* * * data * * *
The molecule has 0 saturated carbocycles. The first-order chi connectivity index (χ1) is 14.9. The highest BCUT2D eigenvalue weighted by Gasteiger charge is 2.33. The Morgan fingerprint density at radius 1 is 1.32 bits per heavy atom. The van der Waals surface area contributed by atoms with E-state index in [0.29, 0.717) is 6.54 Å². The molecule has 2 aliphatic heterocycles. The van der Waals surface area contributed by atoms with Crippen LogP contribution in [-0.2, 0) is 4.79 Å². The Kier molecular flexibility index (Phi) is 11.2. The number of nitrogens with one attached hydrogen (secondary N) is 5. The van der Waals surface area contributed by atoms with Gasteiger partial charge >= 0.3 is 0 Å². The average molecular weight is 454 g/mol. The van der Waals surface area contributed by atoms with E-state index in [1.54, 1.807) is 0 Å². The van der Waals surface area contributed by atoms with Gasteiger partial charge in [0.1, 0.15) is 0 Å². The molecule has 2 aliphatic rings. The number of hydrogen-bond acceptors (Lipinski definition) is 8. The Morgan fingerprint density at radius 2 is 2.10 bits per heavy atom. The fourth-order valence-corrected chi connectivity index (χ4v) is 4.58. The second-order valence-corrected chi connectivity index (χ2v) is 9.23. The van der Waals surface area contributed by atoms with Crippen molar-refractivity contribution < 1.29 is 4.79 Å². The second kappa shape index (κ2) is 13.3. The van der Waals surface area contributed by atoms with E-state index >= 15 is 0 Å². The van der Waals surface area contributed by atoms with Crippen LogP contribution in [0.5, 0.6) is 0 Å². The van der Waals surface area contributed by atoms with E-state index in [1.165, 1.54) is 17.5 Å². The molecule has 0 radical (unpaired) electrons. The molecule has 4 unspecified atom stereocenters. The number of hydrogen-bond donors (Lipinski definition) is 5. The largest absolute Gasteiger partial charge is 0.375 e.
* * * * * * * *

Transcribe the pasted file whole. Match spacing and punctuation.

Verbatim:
The molecule has 0 saturated carbocycles. The first-order chi connectivity index (χ1) is 14.9. The highest BCUT2D eigenvalue weighted by Gasteiger charge is 2.33. The Morgan fingerprint density at radius 1 is 1.32 bits per heavy atom. The van der Waals surface area contributed by atoms with E-state index in [0.29, 0.717) is 6.54 Å². The molecule has 2 aliphatic heterocycles. The van der Waals surface area contributed by atoms with Crippen LogP contribution in [-0.2, 0) is 4.79 Å². The Kier molecular flexibility index (Phi) is 11.2. The number of nitrogens with one attached hydrogen (secondary N) is 5. The van der Waals surface area contributed by atoms with Gasteiger partial charge >= 0.3 is 0 Å². The average molecular weight is 454 g/mol. The van der Waals surface area contributed by atoms with E-state index in [1.54, 1.807) is 0 Å². The van der Waals surface area contributed by atoms with Gasteiger partial charge in [0.1, 0.15) is 0 Å². The molecule has 2 aliphatic rings. The number of hydrogen-bond acceptors (Lipinski definition) is 8. The Morgan fingerprint density at radius 2 is 2.10 bits per heavy atom. The fourth-order valence-corrected chi connectivity index (χ4v) is 4.58. The second-order valence-corrected chi connectivity index (χ2v) is 9.23. The van der Waals surface area contributed by atoms with Crippen molar-refractivity contribution < 1.29 is 4.79 Å². The second kappa shape index (κ2) is 13.3. The van der Waals surface area contributed by atoms with E-state index >= 15 is 0 Å². The van der Waals surface area contributed by atoms with Crippen LogP contribution in [0.5, 0.6) is 0 Å². The van der Waals surface area contributed by atoms with E-state index in [1.165, 1.54) is 17.5 Å². The molecule has 0 radical (unpaired) electrons. The molecule has 4 unspecified atom stereocenters. The number of hydrogen-bond donors (Lipinski definition) is 5. The largest absolute Gasteiger partial charge is 0.375 e.